Bubble Fictions

It is a scene straight out of Evangelion. At the offices of a secret government project, a stern-faced leader informs a reluctant young protagonist that the world is about to end. A clock on the wall counts down the seconds until disaster, unless… unless someone climbs into a dangerous, untested prototype machine, and does battle with the fates themselves.

But Japan is not under attack from avenging angels. The countdown clock is financial, ticking away the moments until Japan’s debts spiral completely out of control, and the country comes crashing down – collapsing banks, armies of starving ex-workers, and considerably less anime in the stores.

2007’s big Japanese sci-fi movie was the satirical Bubble Fiction, in which Ryoko Hirosue is catapulted back to the boom year of 1990 in a last-ditch attempt to save the Japanese economy. The effect is not unlike Back to the Future as written by accountants – Japan’s modern woes are tracked back to a tiny loophole in a proclamation by the Finance Ministry, and high jinks inevitably ensue.

Inevitably, there are sly digs at the fashions of yesteryear, and cameos from whichever future stars the producers could persuade to play their younger selves. Most notably, Ai Iijima, the future author of Time Traveller Ai, can be found dancing at a discotheque. Phones are the size of bricks, shoulder pads the size of helipads, tight ruffled dresses on body-conscious Tokyo ladies and men wear suits two sizes too big for them. Written by Bayside Shakedown’s Ryoichi Kimizuka, Bubble Fiction presents a fantasy view of the 1990s, in which people literally give money away in the streets, taxis need to be hailed with a ten thousand yen note, and champagne flows freely among the party set.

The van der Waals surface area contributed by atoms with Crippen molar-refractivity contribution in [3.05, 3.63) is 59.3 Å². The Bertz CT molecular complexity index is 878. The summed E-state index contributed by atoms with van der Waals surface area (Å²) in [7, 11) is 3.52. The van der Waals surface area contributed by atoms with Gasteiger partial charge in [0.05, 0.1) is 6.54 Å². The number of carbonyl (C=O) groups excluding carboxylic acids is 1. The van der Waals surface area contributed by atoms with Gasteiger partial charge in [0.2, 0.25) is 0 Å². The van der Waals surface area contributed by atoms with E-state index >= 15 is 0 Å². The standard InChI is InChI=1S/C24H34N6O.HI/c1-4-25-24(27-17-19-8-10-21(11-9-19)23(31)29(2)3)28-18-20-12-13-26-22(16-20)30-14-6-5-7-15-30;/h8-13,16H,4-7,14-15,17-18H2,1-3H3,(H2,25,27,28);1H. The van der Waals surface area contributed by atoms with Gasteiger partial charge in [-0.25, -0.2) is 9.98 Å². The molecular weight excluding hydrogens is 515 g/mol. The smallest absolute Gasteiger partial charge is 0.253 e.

But there is also a sense of impending doom. It’s here, as Tokyo land prices soared to silly heights, that the seeds were sown of economic collapse. The Bubble, warned some pundits, was sure to burst, bringing disaster on the hedonistic Japanese.

Creatively, the Bubble years have a lot to answer for. Outside Japan, the economic might of Japan led Hollywood to make Black Rain and Rising Sun. The great growth in wealth among the Japanese turned them into the owners of video players, and hence helped drive the modern anime industry. The idea of a future economic implosion even gave us the name of a famous anime, Bubblegum Crisis. Deep pockets nurtured the garage kit and figurine industries. The largest disposable income of all turned out to be in the hands of the charmingly named “parasite singles”, twenty-something women living rent-free with their parents, hence a similar emphasis on bespoke cute. Hello Kitty might have been around long before the Bubble, but she certainly achieved megastar status with the help of all those yen with nowhere else to go.

But let us also remember the indirect effects of the crash. With profit margins constricting in Japan itself, producers and publishers became more amenable to foreign sales. Anime and manga abroad, particularly in America, are another side-effect of the boom and bust, and a generation on, the fact that the American market plays such a great part in Japanese business decisions is, at least in part, a result of deals done in the Bubble period.